These studies can be so confusing because there are so many genetic factors involved. The fact that the milkshake only worked for those with a specific gene is interesting… something like the Josin study which has discovered that longterm T1s without complications seem to have a protective factor. I hope one day they will be able to identify all these different genes.

Very interesting. I have T-2’s everywhere in my family tree. We all got it in our 50’s.

My mother who died from Alzheimer’s was very carb addicted loving her sweets especially in her senior years. Mom never had T-2 but complained of headaches all the time.

Many though in the Alzheimer’s unit though were T-2, I would bet 50%.

Given the resistance, according to several of our members who are Registered Dieticians, of most T2.s to giving up carbs, it’s interesting that most T2’s in your family low carb and eat to their meters. Was it the success of your Grandfather in following the Banting Diet that encouraged them? Also hopeful that all seem to be doing well vis a vis dementia, perhaps low carb eating can be an answer.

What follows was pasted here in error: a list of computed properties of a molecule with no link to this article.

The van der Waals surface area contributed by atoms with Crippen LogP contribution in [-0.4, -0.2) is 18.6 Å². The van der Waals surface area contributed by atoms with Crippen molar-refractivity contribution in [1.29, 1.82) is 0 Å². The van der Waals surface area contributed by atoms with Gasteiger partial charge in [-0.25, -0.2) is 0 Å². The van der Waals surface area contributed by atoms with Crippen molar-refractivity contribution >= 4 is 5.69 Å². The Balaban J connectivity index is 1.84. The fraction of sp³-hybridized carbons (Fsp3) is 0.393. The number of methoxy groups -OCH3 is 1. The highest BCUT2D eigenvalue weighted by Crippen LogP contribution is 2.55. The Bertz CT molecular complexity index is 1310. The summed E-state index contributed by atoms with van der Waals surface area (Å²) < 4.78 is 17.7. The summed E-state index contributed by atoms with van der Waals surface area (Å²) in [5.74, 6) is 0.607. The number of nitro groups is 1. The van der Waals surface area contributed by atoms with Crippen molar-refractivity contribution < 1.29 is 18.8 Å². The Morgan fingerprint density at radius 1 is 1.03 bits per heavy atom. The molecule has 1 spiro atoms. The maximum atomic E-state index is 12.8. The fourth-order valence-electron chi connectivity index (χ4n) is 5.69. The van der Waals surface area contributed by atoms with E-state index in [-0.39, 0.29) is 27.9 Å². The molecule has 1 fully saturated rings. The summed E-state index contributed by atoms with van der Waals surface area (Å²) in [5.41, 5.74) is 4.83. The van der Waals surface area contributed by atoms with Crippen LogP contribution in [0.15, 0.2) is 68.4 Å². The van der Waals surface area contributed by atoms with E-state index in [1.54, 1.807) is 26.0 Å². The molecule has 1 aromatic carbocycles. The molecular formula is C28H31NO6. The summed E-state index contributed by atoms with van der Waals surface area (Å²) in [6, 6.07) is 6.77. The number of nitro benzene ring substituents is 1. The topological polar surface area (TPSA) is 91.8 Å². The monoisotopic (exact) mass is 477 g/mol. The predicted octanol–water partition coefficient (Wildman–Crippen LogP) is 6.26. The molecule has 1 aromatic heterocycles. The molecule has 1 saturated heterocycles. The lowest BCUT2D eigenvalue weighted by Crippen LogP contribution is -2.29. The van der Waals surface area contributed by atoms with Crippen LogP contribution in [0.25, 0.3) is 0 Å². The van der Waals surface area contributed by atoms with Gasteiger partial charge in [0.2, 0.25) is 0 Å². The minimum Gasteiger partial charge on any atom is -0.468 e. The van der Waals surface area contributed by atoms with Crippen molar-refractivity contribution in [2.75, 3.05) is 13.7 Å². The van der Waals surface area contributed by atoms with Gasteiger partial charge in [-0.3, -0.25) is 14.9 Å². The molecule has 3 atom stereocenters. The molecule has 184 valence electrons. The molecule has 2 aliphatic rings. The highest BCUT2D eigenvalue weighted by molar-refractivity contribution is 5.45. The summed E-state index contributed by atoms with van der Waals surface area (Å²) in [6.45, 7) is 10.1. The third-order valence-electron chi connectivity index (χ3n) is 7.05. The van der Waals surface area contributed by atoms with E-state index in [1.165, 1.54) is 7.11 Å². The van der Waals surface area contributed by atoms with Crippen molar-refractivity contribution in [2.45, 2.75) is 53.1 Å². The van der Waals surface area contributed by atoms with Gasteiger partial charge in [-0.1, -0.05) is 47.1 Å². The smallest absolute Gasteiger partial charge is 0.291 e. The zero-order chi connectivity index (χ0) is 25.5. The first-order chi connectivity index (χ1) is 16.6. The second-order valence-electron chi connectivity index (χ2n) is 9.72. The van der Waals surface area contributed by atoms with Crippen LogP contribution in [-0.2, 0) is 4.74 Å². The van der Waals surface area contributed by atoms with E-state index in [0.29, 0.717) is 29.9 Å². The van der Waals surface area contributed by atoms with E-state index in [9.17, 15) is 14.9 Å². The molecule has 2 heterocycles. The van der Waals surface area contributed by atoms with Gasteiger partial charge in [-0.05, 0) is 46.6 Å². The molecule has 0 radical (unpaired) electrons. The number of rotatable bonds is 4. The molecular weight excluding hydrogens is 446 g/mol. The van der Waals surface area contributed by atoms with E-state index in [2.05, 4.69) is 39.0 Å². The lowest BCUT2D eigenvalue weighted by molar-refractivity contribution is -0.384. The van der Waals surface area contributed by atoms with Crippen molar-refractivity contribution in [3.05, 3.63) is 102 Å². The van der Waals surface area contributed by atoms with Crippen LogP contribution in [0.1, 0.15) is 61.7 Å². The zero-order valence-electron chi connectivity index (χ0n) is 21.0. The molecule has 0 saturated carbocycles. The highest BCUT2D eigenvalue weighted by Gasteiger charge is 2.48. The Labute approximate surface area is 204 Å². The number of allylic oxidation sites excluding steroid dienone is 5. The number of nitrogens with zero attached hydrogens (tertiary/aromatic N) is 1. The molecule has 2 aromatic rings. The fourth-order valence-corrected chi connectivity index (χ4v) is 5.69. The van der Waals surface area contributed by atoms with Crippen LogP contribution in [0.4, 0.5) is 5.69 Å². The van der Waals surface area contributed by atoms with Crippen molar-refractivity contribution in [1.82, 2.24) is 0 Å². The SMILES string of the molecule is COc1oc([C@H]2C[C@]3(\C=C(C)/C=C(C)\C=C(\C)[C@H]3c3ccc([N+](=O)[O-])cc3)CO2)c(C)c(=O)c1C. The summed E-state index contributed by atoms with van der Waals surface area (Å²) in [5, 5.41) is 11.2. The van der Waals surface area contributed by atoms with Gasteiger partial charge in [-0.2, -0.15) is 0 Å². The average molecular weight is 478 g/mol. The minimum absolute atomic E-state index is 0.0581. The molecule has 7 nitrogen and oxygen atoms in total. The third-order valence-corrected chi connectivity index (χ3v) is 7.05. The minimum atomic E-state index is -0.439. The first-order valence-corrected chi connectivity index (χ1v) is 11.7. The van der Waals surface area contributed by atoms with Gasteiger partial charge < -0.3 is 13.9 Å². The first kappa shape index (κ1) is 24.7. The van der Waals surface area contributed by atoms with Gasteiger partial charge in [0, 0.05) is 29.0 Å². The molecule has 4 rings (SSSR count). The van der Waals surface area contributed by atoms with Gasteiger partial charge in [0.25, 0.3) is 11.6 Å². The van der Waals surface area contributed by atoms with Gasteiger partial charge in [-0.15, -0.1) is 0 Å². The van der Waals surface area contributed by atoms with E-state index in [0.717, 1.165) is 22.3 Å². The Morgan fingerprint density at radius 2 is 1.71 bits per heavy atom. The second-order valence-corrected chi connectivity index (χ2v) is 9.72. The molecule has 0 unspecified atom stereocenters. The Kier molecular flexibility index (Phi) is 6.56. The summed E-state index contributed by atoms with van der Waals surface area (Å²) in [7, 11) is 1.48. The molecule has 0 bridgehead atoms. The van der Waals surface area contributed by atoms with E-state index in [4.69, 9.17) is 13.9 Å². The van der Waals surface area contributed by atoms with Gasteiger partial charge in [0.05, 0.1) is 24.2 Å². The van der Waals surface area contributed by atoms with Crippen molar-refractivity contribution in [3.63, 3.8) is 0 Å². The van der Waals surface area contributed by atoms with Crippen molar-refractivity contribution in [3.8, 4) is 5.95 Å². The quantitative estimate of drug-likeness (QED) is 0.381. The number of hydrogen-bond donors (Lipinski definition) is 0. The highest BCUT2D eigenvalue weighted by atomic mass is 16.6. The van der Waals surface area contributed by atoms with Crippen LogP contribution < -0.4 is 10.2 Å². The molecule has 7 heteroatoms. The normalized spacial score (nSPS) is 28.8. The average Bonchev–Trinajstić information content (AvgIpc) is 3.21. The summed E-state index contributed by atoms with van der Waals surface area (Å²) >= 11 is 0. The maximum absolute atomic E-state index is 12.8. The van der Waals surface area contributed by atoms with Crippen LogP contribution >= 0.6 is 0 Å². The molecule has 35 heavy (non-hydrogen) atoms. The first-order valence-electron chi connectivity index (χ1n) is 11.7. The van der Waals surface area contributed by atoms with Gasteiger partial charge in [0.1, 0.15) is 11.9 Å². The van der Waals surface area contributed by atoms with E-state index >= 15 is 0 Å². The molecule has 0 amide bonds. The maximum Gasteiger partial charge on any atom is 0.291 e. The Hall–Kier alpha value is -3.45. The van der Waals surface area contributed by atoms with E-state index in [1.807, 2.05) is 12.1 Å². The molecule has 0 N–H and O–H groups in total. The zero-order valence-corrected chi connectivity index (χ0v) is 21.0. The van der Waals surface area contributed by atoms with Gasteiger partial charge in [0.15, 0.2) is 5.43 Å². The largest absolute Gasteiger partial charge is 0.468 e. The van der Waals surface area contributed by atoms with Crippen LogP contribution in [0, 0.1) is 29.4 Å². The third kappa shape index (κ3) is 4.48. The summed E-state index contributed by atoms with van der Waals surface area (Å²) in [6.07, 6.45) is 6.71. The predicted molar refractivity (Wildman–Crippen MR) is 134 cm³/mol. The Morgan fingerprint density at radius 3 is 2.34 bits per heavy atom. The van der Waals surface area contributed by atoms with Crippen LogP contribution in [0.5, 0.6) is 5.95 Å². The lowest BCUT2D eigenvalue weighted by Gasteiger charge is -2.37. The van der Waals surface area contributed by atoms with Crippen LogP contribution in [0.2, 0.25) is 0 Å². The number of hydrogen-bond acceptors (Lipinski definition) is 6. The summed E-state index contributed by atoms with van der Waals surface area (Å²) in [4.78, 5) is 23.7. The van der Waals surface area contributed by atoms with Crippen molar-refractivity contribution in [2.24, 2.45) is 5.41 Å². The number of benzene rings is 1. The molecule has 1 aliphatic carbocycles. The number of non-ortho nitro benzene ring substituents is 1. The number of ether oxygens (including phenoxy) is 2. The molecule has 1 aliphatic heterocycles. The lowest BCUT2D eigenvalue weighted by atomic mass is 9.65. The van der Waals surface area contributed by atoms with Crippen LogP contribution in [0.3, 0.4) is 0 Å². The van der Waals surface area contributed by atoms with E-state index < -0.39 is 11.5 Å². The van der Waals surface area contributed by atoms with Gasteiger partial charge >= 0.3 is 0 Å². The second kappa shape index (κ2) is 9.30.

Funny I don’t recall Alzheimer’s or diabetic dementia ever being mentioned as a possible complication of T2. From your experience and Peeties it seems like maybe it should have been.

I located this on the Canadian Diabetes Association website , 2010 Diabetes Current , online news letter …scroll a bit
Why Alzheimer is called " type 3 diabetes "

PS …and if you scroll further , as I did …:slight_smile:

Gosh, it almost makes me glad I take Metformin to help control T2! What an interesting article, nel.

Hi BadMoonT2.
I think everyone was just used to eating low carb. My aunt has been the go-to person for the newly diagnosed and she’s the one who teaches most of us how to use the meter.